Posts Tagged ‘fossil fuel’

If you look hard enough, the news is full of stories about climate change, loss of species and biodiversity, rising sea levels, the shrinkage of arctic sea ice and glaciers, increasing pollution, the destruction of forests and jungles, the depletion of earth’s natural resources, and so on. The coverage is relentless. And if you read for long enough, you might feel depressed and wonder if the human race is running out of time. Or perhaps you feel that scientists have got it wrong, and/or that humans with their limitless ingenuity can master these changes. Even if the population is projected to rise from 7,177,594,112 at the time of writing (link) to 10 billion by 2050. That’s 10,000,000,000 people.

krill, euphausiid, crustacean, antarctic, ocean

Antarctic krill, Euphausia superba, are one of the most abundant and successful animal species on Earth. There are about 85 species of these open-ocean living crustaceans which are known as euphausiids (Photo: Stephen Brookes)

Well if that’s not enough, scientists are now warning that substantial reductions in the numbers of antarctic krill could have catastrophic consequences for marine mammals and birds in the cold oceans of the southern hemisphere. Krill? What are krill?

Krill are small crustaceans found in all the world’s oceans. In the Southern Ocean, the Antarctic krill, Euphausia superba, are the backbone of the food chain and are the primary food for penguins, seals, fish and whales. They make up an estimated biomass of over 500,000,000 tonnes, roughly twice that of humans on the planet, and may be the largest of any multi-cellular animal species on the planet. A study by the Australia’s Antarctic Division published in Nature Climate Change has found that once levels of dissolved carbon dioxide in the ocean reach about 1,250 micro-atmospheres due to the oceans becoming more acidic as a result of the burning of fossil fuels, the numbers of krill eggs hatching successfully begins to decline dramatically. Some of the areas for krill already reach 550 micro-atmospheres.

krill, antarctic, happy two feet, film, brad pitt, matt damon

In the 2011 Australian-American 3D animated film, Happy Feet Two, Brad Pitt provides the voice of Will the Krill, and Matt Damon that of Bill the Krill. Will seeks a life outside of the swarm, with Bill following reluctantly, but they realise they are at the bottom of the food chain. Although Will tries to be a predator, they eventually return to the relative safety of the swarm. Hopefully these two cute crustaceans will raise the profile of this potentially threatened species.

As well as mammals, birds and fish being threatened, commercial fishing is currently taking around 200,000 tonnes of the crustacean from the same areas affected by the projected decline. The krill are used in food products, health supplements, and as feed for farmed fish.

These findings come as the Commission for the Conservation of Antarctic Marine Living Resources  – comprising 25 countries including the European Union – is considering proposals to protect thousands of species in the Southern Ocean from exploitation. The increasing acidification of earth’s oceans due to the burning of fossil fuels however will respect no such boundaries.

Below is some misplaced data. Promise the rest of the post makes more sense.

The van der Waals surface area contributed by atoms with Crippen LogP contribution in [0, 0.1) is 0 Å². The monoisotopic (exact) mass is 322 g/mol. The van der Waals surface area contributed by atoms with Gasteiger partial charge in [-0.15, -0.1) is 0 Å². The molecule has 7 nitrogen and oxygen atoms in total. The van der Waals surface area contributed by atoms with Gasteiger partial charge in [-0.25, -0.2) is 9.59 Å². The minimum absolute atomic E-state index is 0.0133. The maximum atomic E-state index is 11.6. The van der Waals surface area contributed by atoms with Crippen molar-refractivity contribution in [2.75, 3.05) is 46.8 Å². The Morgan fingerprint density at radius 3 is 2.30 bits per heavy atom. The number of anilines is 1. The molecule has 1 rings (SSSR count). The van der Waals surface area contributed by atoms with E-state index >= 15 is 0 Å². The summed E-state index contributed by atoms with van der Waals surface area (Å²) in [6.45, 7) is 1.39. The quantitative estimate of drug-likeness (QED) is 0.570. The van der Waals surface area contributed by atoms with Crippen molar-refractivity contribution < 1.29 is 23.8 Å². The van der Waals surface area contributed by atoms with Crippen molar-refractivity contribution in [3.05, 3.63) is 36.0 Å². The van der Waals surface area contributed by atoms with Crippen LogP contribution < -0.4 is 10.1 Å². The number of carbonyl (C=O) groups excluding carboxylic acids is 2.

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Financial markets are gambling trillions of dollars on a bet that governments will never seriously curb carbon emissions say Mike Berners-Lee and Duncan Clark in The Burning Question: We can’t burn half the world’s oil, coal, and gas, so how do we quit? published by Profile. Why do they claim this? Because to address climate change would mean leaving most of the remaining fossil fuels in the ground. But that would mean the future value of the fossil-fuel energy companies falling to a fraction of their current market valuation. In any event, sudden action forced on governments by a period of catastrophic climate change and food shortages would cause the collapse of the energy industry, far greater than the banking crash of 2008. Something will have to give.

The authors explain the maths very well. CO2 in the atmosphere has now reached 400 parts per million from 280 ppm in pre-industrial times. The switch to renewable energy has so far had no impact upon global carbon emissions (since this book’s publication, figures released for carbon emissions show that in the UK, emissions went up by 3% in 2012, the highest in Europe). What is the amount of fossil fuels we can safely burn to stay within the agreed 2 degree C rise in average surface temperatures above which the lives of millions of people are a risk. The answer is 565 gigatonnes of CO2 by 2050. But established reserves of fossil fuel are 2,795 gigatonnes, and the 565 gigatonne emission limit will be hit by 2030.

Areas of the UK with potential shale gas

Areas of the UK with potential shale gas

And this does not allow for the dramatic increase in potential shale gas fields world-wide. In the UK, estimates of reserves of shale gas are continually being revised upwards, with claims that just the fields in the north of Englad could meet UK energy needs for five years. In the USA, the extraction of shale gas is welcomed, it is cheaper and it is the solution to their dependency on imported oil from dictatorial regimes. So it’s carry on as normal. (more…)

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